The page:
About 60-90 minutes into the reducing by half step, start prepping your jars. They should have already been cleaned (by hand or dishwasher, in hot soapy water). For this you need an enormous pot (I had to borrow one, thank you Rich!).
I don't have a proper canning pot, the kind that has a nice little rack that lifts all your jars out at once. Fortunately, I do have some jar tongs, from this set (the upper right hand tool). This allows you to lift the jar out of boiling water, either straight up, or while it's on its side. It also includes a wide mouth funnel (very useful!), two other sets of tongs (haven't used them much) and the magnet stick for the lids.
My make-shift canning pot had a perforated tinfoil pie dish, upside down on the bottom (I wasn't sure about placing the jars directly on the bottom, with that hot, hot burner on the other side of the stainless steel pot bottom). I stood all the jars on top of that, filled with enough hot tap water to have a few inches above the jar tops, and turned the burner on. I brought it to a boil, boiled it for a few minutes, then turned the heat to a simmer until I needed the jars. Once I took the jars out, I left the pot as it was, with all the water and the burner still on. I needed it later for processing.
As for the lids: the rings were just washed and set aside, on a clean towel. The lids were placed in a small saucepan and covered with hot water, and simmered on low for about 20 minutes. The lids should not be boiled, because it will damage the gummy part around the edge that's required for a proper seal.
5. Once it's reduced by about half (judging by the sauce being about halfway down the pot from the starting level), do a happy dance, turn off the burner, and commence filling the jars. Start by pouring about 1T lemon juice into each jar, and then pouring in the tomato sauce.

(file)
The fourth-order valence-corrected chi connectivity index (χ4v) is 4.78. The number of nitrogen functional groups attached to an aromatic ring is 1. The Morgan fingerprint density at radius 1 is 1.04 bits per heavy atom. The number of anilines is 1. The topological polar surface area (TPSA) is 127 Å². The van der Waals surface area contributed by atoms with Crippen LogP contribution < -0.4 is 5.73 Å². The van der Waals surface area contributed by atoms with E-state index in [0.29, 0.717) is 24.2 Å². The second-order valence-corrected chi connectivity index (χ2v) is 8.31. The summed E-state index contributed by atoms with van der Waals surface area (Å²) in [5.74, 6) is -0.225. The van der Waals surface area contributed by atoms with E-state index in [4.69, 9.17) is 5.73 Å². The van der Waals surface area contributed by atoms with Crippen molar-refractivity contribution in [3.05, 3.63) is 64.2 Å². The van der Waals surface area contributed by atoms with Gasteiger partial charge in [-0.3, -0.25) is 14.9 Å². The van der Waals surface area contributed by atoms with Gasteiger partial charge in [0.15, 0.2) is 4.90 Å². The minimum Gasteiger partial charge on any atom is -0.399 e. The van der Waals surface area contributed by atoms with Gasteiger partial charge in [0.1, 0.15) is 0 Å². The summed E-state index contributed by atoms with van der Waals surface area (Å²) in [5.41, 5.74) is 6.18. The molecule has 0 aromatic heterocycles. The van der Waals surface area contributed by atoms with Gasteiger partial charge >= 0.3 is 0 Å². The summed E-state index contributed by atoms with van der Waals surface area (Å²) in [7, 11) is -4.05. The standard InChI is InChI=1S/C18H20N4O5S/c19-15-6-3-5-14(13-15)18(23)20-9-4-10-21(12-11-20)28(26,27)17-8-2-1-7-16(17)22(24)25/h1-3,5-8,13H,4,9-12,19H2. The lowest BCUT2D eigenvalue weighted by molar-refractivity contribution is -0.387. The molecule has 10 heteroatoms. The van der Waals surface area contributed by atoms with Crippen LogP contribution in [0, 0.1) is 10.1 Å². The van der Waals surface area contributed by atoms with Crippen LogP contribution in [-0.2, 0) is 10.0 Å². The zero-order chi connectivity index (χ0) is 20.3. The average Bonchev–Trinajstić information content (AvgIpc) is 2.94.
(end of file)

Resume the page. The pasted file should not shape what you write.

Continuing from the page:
To fill the jars, I lined up all the hot, hot jars on a thick dishtowel on the counter (don't use your pretty new dishtowel, use the old ratty ones) and added the lemon juice. I'd tossed the wide mouth funnel in with the jars while they simmered, and placed that in the first jar. I had a clean bowl (fresh from the dishwasher) with a handle and a pour spout/lip that I dipped into the pot of tomato sauce, and then used to fill each jar, through the funnel. The jars should only be filled to a 1/2 inch below the top, this is necessary for the processing that will come later (I don't know why...). I quickly placed a lid on (using the handy magnet stick in the kit pictured above, so I didn't have to stick my hands in the hot lid-simmering-pot water), and placed the ring on, finger tight. I ended up with 8 full pint jars. However, you should always prepare extra- I prepared 12.
6. The scary part. All the filled and sealed jars now go into the huge pot that the jars were simmered in, standing straight up. This is the processing step. The water must be 1-2 inches above the tops of the jars (since before they were empty jars, I ended up with too much water, just dip a bowl in and take enough water out). Get all the sealed jars in, adjust the water level, put the lid on, and bring to a boil. Boil for 35 minutes, then turn off the burner and let the pot cool. I let it cool for the length of a DVD episode of House (42 min- the one with the mob guy from season 1), and then I took all the jars out with the big jar tongs, and placed them on a thick towel. Don't place them directly on the counter, they need some sort of temperature-absorbing cushion so they don't crack from a temperature difference. Leave them alone for a day (12 hours for me).
7. After 24 hrs, all the lids should be popped down. If any are still up, these haven't sealed properly and should be processed (35 min in boiling water) again (or eaten immediately).
8. Sit down and have a glass of wine- you deserve it after all this work! I don't recommend drinking until after the sauce is done, you need your wits about you for this.
I didn't season this with salt and pepper, because the recipe didn't say to. I don't know if it's better for preserving not to do this, but I plan to season heavily with something when we actually use this sauce. It's good- nice and fresh-tasting, but really boring, despite all that basil. I'd like to make this pizza sauce recipe with my tomato sauce.